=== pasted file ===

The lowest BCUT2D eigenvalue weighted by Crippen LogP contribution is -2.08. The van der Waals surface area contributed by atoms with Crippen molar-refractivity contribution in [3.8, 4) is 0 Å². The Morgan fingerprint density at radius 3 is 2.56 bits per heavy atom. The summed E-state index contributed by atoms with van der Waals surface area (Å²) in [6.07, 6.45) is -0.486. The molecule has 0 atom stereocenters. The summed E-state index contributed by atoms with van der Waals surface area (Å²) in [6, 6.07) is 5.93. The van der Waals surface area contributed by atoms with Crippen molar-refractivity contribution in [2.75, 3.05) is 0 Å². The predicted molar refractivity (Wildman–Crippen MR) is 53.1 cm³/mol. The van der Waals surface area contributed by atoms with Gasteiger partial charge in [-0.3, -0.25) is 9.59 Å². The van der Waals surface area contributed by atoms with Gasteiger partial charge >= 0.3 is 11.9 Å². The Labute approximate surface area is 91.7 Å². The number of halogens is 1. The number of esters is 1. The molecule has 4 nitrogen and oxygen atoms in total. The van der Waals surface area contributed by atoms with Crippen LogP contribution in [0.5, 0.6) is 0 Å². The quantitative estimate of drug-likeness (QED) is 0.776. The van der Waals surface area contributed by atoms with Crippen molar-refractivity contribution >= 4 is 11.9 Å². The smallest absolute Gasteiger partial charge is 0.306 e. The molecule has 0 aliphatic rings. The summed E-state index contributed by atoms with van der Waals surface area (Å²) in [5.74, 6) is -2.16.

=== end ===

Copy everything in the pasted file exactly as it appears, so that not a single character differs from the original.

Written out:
The lowest BCUT2D eigenvalue weighted by Crippen LogP contribution is -2.08. The van der Waals surface area contributed by atoms with Crippen molar-refractivity contribution in [3.8, 4) is 0 Å². The Morgan fingerprint density at radius 3 is 2.56 bits per heavy atom. The summed E-state index contributed by atoms with van der Waals surface area (Å²) in [6.07, 6.45) is -0.486. The molecule has 0 atom stereocenters. The summed E-state index contributed by atoms with van der Waals surface area (Å²) in [6, 6.07) is 5.93. The van der Waals surface area contributed by atoms with Crippen molar-refractivity contribution in [2.75, 3.05) is 0 Å². The predicted molar refractivity (Wildman–Crippen MR) is 53.1 cm³/mol. The van der Waals surface area contributed by atoms with Gasteiger partial charge in [-0.3, -0.25) is 9.59 Å². The van der Waals surface area contributed by atoms with Gasteiger partial charge >= 0.3 is 11.9 Å². The Labute approximate surface area is 91.7 Å². The number of halogens is 1. The number of esters is 1. The molecule has 4 nitrogen and oxygen atoms in total. The van der Waals surface area contributed by atoms with Crippen LogP contribution in [0.5, 0.6) is 0 Å². The quantitative estimate of drug-likeness (QED) is 0.776. The van der Waals surface area contributed by atoms with Crippen molar-refractivity contribution >= 4 is 11.9 Å². The smallest absolute Gasteiger partial charge is 0.306 e. The molecule has 0 aliphatic rings. The summed E-state index contributed by atoms with van der Waals surface area (Å²) in [5.74, 6) is -2.16.